I think it’s a happy coincidence that January is not only national soup month, but also the peak of people’s efforts to lose weight. Research shows that soups can help you lose weight: in one study, published in the journal Physiology & Behavior, people consumed the fewest calories on days when they ate soup rather than the same ingredients in solid form. Soup has a high water content, which can help you feel full. Broth-based soups packed with veggies give you the biggest bang for your caloric buck. And, just like salad, soup is a good vehicle for vegetables (the fiber in vegetables also promotes feelings of fullness for few calories). And in a study published in Appetite, people who started lunch with vegetable soup ended up eating 20 percent less than those who skipped the soup.
In the January/February issue of EatingWell Magazine, Joyce Hendley, co-author of the James Beard Award-winning cookbook The EatingWell Diet, wrote about a recipe she developed for the ultimate weight-loss soup, a skinny, super-satisfying vegetable minestrone soup inspired by a favorite Weight Watchers recipe: “I’ll never forget the moment in a Weight Watchers meeting when the conversation turned to ‘The Soup.’ Everyone in the room, it seemed, owed their success to the Garden Vegetable Soup recipe in the program booklet. Words like ‘easy,’ ‘yummy’ and ‘filling’ kept coming up, and the best ones of all: ‘virtually calorie-free.’ I practically sprinted home to make it that night.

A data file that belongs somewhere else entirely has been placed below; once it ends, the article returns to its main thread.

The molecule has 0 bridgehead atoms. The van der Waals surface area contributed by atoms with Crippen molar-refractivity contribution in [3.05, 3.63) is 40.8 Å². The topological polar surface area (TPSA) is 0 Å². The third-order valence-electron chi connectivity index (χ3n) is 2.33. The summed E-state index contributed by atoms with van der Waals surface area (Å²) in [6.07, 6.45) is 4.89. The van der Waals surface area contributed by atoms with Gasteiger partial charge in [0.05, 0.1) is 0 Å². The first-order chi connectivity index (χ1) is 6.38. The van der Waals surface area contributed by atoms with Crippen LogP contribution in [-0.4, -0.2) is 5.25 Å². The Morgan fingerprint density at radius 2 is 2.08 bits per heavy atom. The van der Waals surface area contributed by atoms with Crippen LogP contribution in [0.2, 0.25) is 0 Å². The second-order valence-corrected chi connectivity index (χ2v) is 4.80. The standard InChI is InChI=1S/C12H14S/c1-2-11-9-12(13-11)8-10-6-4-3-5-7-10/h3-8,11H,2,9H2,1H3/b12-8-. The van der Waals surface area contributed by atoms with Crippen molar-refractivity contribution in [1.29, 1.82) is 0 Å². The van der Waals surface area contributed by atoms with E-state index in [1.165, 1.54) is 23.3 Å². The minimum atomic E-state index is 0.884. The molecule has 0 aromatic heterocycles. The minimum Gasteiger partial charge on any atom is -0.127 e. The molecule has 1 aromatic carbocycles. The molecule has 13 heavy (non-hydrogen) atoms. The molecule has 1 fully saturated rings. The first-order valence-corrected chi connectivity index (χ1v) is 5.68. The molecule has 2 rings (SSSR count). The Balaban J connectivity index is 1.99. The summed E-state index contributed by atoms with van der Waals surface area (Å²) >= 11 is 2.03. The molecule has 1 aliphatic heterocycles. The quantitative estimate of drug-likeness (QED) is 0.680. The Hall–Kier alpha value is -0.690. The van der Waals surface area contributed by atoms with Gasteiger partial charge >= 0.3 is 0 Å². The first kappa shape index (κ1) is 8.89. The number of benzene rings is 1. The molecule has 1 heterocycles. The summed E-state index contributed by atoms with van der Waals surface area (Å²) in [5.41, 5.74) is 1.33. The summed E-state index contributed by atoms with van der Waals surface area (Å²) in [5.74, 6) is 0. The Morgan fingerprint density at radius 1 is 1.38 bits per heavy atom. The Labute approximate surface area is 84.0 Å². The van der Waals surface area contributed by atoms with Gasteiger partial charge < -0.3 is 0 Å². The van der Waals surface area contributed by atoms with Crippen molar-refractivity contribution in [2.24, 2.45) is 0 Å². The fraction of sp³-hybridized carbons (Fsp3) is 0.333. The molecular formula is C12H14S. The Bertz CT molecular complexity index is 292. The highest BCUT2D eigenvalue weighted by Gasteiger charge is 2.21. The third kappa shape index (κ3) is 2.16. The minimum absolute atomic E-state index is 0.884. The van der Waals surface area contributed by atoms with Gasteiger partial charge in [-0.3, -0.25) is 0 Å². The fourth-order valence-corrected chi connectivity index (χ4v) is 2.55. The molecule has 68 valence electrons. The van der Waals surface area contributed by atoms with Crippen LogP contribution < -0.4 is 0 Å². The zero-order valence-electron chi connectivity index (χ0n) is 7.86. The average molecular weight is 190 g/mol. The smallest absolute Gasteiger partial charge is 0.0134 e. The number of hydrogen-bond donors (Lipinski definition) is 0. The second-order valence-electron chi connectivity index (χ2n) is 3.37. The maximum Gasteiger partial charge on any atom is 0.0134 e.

“The soup was simplicity itself: carrots, onions, cabbage, tomato and spinach simmered with seasonings in broth. It tasted fantastic. And it worked: I ate the soup for lunch most days (and for dinner some busy nights) and lost 15 pounds in a few months without feeling deprived.”
Joyce’s version of “The Soup,” which she calls Veggistrone (pictured above), comes in at just 169 calories for a big 2-cup serving that’s packed with at least two servings of vegetables in every bowlful. The recipe makes a big pot of soup, so keep some in the refrigerator for up to 5 days and freeze the rest of the vegetable minestrone soup in single-serve portions. That way you always have an easy, delicious vegetable soup to start your meal or to eat for lunch. Think of this vegetable minestrone recipe as a starting point for other healthy soup variations, too: toss in leftover chopped cooked chicken or whole-wheat pasta or brown rice to make it even more satisfying. Top it with a generous spoonful of Parmesan cheese, bringing the Italian flavor to the forefront and keeping any feelings of diet deprivation at bay.
Get the Recipe: Veggistrone
What’s your favorite soup to eat when you’re trying to lose weight? Tell us what you think below.